GRABBING SOME B-ROLL
Before heading to sea to get our boat shots we grabbed some b-roll and had some fun flights in between boats at the marina. If doing anything low altitude near sail boats you want to track out over the water to be certain you don’t get close to any expensive property and run the risk of hi ing a mast. A safe bet is to eye up the highest mast and fly above that. If working between boats or getting into dynamic shots use a two-person pilot/camera operator or employ a spotter to help keep an eye on your drone while getting some shots.
HEADING TO SEA
If you are on a boat chances are things can get wet. Start by making sure you have all your LiPos in a watertight case or at the very least plastic bags to avoid getting any water near the connections. Next be sure everyone on the boat knows what’s happening. Talk with the captain of the boat and figure out what your plan is. Know how you will communicate, launch the drone, and retrieve it. Have a backup plan in case the captain needs to alter course for safety and plan things out in advance. Also do not fly your batteries as low as you normally would, leaving some extra time if needed since you can’t just land at a specific moment. Always think safely and be respectful to everyone on the ship.
LAUNCHING FROM THE BOAT
You have two options when it comes to launching the multirotor from the boat. One would be to completely stop the boat and the next is to have the captain slow the boat down and then launch by hand. When on a sailboat you can turn the boat to a direction that heads into the wind and then have the vessel turn to regain the wind at its back to start moving. Be aware of which direction it will tack and get the drone out of the large mast in case of any quick change in direction. It’s always best to fly backwards and away from the stern of the boat and give a good buffer before the boat is underway. Sometimes the bow of the boat will be a safer bet but it entirely depends on circumstance. This is why it is crucial to plan things out prior to takeoff. We opted for a DJI S900 and A2 flight system built by Aerial Media Pros and outfitted with a Panasonic GH4 for this shoot.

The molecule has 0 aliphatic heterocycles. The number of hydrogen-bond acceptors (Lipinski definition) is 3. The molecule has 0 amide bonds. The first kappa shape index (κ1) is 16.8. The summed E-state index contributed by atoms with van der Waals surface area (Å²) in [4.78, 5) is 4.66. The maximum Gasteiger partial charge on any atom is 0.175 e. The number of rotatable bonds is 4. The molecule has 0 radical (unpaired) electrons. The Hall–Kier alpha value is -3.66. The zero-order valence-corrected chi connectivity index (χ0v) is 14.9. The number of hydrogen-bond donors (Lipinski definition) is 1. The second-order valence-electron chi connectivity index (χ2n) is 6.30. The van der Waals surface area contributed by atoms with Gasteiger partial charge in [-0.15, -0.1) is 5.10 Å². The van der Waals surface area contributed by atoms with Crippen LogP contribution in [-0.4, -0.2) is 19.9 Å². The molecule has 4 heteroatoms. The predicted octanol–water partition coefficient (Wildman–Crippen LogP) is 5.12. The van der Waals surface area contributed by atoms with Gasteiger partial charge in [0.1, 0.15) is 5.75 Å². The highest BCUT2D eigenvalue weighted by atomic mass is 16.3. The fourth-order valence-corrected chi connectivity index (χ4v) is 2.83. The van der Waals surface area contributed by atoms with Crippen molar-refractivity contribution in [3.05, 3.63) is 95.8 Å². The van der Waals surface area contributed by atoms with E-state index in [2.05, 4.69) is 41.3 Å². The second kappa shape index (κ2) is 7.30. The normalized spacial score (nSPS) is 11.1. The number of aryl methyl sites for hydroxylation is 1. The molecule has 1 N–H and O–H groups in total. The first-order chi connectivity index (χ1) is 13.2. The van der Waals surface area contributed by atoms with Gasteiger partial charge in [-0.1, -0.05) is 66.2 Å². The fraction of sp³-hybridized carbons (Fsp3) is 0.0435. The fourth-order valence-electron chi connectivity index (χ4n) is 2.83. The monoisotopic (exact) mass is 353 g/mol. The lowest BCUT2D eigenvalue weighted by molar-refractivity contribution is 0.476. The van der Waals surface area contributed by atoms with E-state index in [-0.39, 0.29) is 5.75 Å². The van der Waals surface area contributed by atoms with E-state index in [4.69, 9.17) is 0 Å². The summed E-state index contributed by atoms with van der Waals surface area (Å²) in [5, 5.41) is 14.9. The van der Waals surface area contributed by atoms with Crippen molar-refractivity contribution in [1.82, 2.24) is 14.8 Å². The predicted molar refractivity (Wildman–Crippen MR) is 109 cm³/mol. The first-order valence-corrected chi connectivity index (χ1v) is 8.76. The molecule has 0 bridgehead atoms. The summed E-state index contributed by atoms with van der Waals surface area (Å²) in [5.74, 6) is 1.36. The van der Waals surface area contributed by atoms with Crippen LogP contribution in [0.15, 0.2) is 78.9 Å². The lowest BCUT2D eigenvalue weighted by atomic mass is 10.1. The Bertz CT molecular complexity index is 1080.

GETTING THE SHOTS
Now that you’re up in the air it’s time for the fun part of capturing some shots that can show the perspective only a multirotor can. First cover some basics and get some tracking shots of the boat from both sides. If you are confident flying backwards or running dual operator gain some speed and get in front of the boat and aim the camera in reverse. When it comes to pulling this off, to get ahead of the boat gain your distance to the side and then move into the path of the boat. Rather this than run the risk of the boat going faster then you can fly and having the mast run into the drone. Some other interesting shots can be had by framing the boat and then gaining altitude to reveal the landscape or shore if you are close enough. If flying with lots of sunlight, remember that on a 40-foot boat with a massive sail you are bound to get some interesting shadows. Try doing a shot that aims straight down or at a similar angle and let the shadow come into frame before the boat does. Another one of our favorites is to fly behind the boat and fame just the ocean and wake from the boat and then gain altitude to reveal the ship. Have fun trying out different shots but make sure to keep your orientation and only cross in front of the boat or traverse the boat path if you are higher than it is or you will run the risk of clipping the boat mast.